For 20 years, Tuli Stowers has seen the benefits of being a forester.
Her home in a nine-acre land in Leauvaa uta is surrounded by plants, which she earns $600-$800 tala from weekly by selling them at the Fugalei Market.
Not many years ago, the widow and her seven children lived in an open Samoan fale facing the struggles that many low income families face today.
Ms. Stowers began her flower business with a small patch of sunflowers in front of her house. She now plants orchids and spider flowers among other plants, which have enabled her to build her empire.
“This is mainly to help my family and it is the only source of income for us and as you can see, the house was upgraded from some of the money I earned from selling plants,” Ms. Stowers said.
The 56-year-old classifies her business and her work as “really successful”.
“Apart from the house upgrade, we also bought a car from what I make, including paying for her children’s education expenses.”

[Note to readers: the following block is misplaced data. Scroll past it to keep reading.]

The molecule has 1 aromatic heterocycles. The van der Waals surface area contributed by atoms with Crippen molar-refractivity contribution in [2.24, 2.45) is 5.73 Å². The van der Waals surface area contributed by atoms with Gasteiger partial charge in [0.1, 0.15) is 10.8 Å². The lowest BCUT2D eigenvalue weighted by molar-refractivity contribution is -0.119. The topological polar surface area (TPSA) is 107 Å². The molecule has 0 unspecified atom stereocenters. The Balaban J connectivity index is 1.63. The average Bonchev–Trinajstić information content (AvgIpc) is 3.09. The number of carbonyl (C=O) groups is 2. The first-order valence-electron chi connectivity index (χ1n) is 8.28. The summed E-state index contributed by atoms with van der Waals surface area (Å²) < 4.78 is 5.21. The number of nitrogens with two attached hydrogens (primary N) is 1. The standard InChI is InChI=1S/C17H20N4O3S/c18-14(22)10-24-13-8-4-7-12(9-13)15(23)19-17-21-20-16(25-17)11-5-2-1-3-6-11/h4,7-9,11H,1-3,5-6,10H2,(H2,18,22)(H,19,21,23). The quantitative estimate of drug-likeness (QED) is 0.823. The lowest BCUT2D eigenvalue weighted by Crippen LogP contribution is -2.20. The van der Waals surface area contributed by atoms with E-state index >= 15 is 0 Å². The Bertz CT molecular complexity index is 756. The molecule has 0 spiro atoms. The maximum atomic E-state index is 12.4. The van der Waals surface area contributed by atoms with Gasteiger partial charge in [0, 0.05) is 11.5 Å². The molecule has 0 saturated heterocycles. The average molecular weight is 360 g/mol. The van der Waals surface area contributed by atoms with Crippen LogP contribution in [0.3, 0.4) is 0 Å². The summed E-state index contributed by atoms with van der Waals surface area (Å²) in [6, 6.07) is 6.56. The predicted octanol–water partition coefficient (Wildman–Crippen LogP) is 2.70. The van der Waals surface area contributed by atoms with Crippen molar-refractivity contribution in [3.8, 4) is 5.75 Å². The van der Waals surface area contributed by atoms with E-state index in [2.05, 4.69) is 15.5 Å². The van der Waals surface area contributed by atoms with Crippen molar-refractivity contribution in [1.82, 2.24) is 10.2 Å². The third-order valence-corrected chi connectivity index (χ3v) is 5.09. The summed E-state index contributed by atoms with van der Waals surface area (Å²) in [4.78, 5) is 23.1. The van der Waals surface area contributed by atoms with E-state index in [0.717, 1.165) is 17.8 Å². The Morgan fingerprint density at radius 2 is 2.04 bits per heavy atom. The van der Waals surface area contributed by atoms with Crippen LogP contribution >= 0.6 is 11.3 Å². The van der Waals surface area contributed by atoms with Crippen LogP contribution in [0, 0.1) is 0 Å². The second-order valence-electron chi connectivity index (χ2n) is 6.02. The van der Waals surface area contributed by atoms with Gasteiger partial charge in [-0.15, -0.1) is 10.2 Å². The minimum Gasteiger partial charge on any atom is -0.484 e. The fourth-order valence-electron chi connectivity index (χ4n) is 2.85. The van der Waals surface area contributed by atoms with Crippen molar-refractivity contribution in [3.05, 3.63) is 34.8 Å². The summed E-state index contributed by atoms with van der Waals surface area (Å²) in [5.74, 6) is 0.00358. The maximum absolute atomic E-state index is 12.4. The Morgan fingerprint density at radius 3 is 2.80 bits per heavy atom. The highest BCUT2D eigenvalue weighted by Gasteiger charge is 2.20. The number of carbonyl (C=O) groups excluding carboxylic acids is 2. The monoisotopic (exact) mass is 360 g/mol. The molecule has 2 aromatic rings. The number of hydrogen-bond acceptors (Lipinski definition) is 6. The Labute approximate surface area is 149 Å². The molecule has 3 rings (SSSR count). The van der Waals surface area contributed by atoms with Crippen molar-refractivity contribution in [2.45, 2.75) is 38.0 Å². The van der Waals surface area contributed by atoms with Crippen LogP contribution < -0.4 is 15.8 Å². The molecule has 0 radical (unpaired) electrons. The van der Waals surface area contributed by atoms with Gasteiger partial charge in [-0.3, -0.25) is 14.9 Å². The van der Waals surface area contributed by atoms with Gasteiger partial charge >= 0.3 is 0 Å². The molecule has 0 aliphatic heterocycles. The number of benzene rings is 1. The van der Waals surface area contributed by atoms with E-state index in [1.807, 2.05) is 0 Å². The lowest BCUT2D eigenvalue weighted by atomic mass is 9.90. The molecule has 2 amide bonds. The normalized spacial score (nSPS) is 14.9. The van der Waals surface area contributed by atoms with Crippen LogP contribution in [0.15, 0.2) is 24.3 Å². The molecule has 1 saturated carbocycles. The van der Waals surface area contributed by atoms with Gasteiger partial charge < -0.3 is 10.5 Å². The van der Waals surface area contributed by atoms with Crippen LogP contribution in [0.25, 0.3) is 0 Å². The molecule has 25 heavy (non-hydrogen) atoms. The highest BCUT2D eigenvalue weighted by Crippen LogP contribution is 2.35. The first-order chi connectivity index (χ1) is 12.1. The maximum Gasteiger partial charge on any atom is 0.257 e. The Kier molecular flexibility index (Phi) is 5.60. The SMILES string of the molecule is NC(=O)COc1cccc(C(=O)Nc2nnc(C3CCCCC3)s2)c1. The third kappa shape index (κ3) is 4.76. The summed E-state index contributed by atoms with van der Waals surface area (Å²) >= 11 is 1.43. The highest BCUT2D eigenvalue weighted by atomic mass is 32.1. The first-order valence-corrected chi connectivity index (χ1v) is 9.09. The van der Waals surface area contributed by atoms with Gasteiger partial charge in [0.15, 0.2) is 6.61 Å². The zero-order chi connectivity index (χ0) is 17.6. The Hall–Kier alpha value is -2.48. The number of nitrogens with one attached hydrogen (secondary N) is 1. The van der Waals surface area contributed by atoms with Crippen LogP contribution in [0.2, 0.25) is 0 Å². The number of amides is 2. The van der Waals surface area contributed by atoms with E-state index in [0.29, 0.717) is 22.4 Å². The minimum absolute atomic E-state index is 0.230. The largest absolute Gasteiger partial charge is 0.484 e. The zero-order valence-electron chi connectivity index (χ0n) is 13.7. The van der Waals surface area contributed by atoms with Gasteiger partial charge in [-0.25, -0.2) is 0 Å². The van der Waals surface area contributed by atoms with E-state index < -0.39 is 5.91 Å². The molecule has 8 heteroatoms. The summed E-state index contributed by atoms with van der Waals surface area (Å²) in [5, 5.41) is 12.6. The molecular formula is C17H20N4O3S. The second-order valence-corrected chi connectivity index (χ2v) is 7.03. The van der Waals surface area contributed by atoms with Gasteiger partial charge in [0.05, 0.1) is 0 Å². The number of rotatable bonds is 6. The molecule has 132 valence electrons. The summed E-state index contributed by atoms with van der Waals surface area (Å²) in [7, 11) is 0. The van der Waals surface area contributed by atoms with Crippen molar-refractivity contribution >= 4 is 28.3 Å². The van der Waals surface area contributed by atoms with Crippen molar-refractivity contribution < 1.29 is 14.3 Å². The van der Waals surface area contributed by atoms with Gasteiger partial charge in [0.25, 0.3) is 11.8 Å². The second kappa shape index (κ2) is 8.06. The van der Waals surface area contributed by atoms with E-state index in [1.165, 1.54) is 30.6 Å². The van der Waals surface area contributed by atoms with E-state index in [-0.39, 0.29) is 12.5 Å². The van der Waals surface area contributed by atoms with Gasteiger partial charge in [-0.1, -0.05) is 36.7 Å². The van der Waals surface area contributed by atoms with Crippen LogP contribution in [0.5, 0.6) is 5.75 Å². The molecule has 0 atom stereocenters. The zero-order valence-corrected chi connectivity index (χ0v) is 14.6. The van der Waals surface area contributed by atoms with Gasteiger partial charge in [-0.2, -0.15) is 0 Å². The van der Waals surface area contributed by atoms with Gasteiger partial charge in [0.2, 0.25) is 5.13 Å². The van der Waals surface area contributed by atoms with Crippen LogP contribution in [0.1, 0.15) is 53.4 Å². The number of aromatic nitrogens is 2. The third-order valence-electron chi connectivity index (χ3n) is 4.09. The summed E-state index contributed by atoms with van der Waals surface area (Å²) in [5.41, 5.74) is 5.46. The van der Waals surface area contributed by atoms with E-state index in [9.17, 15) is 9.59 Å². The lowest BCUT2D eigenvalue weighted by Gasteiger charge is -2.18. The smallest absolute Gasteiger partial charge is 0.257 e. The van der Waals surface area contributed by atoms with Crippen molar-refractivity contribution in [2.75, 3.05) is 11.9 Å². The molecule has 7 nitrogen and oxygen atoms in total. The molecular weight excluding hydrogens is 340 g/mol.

Ms. Stowers said members of churches would come to her home to buy plants for their Sunday service.
“Prices of plants would range from $20 - $80 tala depending on the types of flowers,” she told the Business team.
“Orchids, for example would be sold at $10 a bunch.”
She loaned $18,000 from the South Pacific Business Development (S.P.B.D.) in March this year and most of the funds have been implemented on her garden and renovations of their home.
“My repayment is $400 tala a week, just from the money earned from selling flowers.”
Ms. Stowers highlighted the challenges she faces include the weather and competition from people carrying out similar trade.
“But then she sells her plants at an affordable price compared to her competitors who would sell a bunch of orchids for $10 tala.”
Ms. Stowers has always been passionate about flowers. “It comes from my mother and I am carrying on my mother’s legacy,” she said. Ms. Stowers advises women out there to never give up and if they were to approach something like that, then they should strive for the best.